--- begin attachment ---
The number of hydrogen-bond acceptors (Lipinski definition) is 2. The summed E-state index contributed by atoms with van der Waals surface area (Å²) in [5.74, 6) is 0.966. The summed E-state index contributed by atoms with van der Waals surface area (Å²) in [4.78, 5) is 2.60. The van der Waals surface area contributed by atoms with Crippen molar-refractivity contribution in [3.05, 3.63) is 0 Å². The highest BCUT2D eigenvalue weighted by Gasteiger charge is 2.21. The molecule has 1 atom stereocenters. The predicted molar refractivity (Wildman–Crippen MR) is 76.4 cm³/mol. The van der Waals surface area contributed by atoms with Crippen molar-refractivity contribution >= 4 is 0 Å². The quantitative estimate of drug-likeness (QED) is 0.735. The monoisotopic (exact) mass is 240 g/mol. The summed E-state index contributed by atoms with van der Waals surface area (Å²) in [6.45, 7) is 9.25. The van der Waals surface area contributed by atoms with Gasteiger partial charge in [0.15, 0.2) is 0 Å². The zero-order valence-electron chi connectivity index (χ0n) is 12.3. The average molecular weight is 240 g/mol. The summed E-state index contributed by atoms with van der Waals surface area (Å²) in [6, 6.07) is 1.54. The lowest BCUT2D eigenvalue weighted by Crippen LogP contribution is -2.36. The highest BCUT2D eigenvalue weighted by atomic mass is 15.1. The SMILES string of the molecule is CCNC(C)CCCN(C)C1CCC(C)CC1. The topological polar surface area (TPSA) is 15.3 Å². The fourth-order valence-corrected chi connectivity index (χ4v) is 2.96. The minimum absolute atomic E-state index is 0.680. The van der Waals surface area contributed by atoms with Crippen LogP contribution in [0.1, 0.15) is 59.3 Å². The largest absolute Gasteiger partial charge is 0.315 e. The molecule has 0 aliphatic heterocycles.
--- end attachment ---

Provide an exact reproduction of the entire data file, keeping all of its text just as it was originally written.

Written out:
The number of hydrogen-bond acceptors (Lipinski definition) is 2. The summed E-state index contributed by atoms with van der Waals surface area (Å²) in [5.74, 6) is 0.966. The summed E-state index contributed by atoms with van der Waals surface area (Å²) in [4.78, 5) is 2.60. The van der Waals surface area contributed by atoms with Crippen molar-refractivity contribution in [3.05, 3.63) is 0 Å². The highest BCUT2D eigenvalue weighted by Gasteiger charge is 2.21. The molecule has 1 atom stereocenters. The predicted molar refractivity (Wildman–Crippen MR) is 76.4 cm³/mol. The van der Waals surface area contributed by atoms with Crippen molar-refractivity contribution >= 4 is 0 Å². The quantitative estimate of drug-likeness (QED) is 0.735. The monoisotopic (exact) mass is 240 g/mol. The summed E-state index contributed by atoms with van der Waals surface area (Å²) in [6.45, 7) is 9.25. The van der Waals surface area contributed by atoms with Gasteiger partial charge in [0.15, 0.2) is 0 Å². The zero-order valence-electron chi connectivity index (χ0n) is 12.3. The average molecular weight is 240 g/mol. The summed E-state index contributed by atoms with van der Waals surface area (Å²) in [6, 6.07) is 1.54. The lowest BCUT2D eigenvalue weighted by Crippen LogP contribution is -2.36. The highest BCUT2D eigenvalue weighted by atomic mass is 15.1. The SMILES string of the molecule is CCNC(C)CCCN(C)C1CCC(C)CC1. The topological polar surface area (TPSA) is 15.3 Å². The fourth-order valence-corrected chi connectivity index (χ4v) is 2.96. The minimum absolute atomic E-state index is 0.680. The van der Waals surface area contributed by atoms with Crippen LogP contribution in [0.1, 0.15) is 59.3 Å². The largest absolute Gasteiger partial charge is 0.315 e. The molecule has 0 aliphatic heterocycles.